Hostage crisis in France’s northern region of Normandy

Church attacker was under French police surveillance

One of the attackers in the recent church attack in France was under close police surveillance following two failed attempts to join Daesh in Syria, says France’s anti-terrorism prosecutor.

On Tuesday, 19-year-old Adel Kermiche and an unnamed second attacker were killed by security forces following their exit from a church in Normandy after killing a priest and taking several hostages. After the incident, the Amaq news agency, which is affiliated to the Takfiri terrorist group, announced that two of its members had launched the attack.

Kermiche was in prison since May 2015 when he was detained for trying to reach Syria, but was released in March despite rejection by Paris prosecutors, said Francois Molins.

After his release, he was forced to wear an electronic tag in order to be tracked by the police and was only allowed limited hours outside his home.

In March 2015, Kermiche first tried to travel to Syria with his brother’s identification card, but was halted by police in Germany after his family notified authorities of his disappearance.

Following the church incident, French President Francois Hollande released a statement condemning it as a “vile terrorist attack” which was carried out by Daesh.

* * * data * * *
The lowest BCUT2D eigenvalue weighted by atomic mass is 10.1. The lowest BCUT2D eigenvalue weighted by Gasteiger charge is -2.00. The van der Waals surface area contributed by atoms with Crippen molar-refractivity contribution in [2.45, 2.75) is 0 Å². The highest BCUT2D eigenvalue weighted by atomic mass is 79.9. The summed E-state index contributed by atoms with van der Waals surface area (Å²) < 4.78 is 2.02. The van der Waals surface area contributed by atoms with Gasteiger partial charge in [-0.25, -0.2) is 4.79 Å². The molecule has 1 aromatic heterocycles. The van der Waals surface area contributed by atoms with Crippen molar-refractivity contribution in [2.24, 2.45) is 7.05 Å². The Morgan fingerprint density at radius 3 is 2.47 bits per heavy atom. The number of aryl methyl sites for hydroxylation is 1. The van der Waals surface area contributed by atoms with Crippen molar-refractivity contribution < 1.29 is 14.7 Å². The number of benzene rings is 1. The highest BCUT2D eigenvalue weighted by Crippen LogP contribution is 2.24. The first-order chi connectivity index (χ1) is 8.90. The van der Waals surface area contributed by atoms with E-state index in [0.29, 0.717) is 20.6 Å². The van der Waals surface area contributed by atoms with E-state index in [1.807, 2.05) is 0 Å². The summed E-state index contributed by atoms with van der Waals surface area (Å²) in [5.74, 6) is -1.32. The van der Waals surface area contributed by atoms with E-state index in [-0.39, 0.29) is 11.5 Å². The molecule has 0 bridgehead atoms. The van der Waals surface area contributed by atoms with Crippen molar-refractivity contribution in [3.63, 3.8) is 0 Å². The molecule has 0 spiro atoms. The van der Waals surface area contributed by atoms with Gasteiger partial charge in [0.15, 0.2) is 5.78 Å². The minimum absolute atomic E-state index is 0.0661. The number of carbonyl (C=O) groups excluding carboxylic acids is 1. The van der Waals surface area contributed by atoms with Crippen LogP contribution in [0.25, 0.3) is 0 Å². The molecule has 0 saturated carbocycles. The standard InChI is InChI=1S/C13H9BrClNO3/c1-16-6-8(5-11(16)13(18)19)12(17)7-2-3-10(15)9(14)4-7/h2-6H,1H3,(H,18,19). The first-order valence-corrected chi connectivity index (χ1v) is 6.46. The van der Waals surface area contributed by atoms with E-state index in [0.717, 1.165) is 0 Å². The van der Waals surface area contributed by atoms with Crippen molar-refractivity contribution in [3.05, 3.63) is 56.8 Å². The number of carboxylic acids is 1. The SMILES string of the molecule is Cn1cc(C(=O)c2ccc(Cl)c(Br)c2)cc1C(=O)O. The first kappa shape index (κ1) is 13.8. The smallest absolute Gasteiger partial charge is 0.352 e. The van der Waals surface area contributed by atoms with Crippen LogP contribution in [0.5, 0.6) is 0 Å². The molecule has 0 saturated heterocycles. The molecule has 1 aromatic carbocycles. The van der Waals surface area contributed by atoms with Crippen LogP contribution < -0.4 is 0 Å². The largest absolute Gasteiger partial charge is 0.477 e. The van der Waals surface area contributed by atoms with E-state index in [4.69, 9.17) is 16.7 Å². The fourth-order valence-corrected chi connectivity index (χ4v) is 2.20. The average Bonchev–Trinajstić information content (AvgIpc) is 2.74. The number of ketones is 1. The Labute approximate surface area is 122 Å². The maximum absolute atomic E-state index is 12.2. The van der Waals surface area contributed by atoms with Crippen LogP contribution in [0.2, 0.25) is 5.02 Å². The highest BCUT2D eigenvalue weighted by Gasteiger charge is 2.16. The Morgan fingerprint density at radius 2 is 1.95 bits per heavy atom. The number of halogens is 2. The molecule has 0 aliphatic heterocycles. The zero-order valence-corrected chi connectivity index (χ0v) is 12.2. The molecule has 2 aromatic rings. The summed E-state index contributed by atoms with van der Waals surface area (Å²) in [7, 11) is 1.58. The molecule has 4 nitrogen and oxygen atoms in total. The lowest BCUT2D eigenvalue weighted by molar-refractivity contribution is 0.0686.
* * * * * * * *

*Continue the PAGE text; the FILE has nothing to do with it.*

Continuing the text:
Archbishop of Rouen Dominique Lebrun (L) leaves after a meeting with French President Francois Hollande on July 26, 2016 at the Elysee Palace in Paris, after a priest was killed on Tuesday in the Normandy city of Saint-Etienne-du-Rouvray. (AFP)

“Daesh has declared war on us, we must fight this war by all means, while respecting the rule of law, what makes us a democracy,” he later told reporters.

The incident comes as France is still reeling from the Bastille Day massacre that claimed 84 lives in the city of Nice earlier this month.

Police officers stand guard on July 26, 2016 near a church in Saint-Etienne-du-Rouvray, where a priest was killed on Tuesday in the latest of a string of attacks claimed by Daesh. (AFP)

A state of emergency has been in place in the country since last November, when assailants struck at least six different venues in and around the capital, Paris, leaving 130 people dead and over 350 others injured.

Both of the attacks in Nice and Paris were claimed by the Daesh terror group.

The Paris government is under fire for what is said to be security failings. It stands accused of not doing enough to protect the population.

By Press TV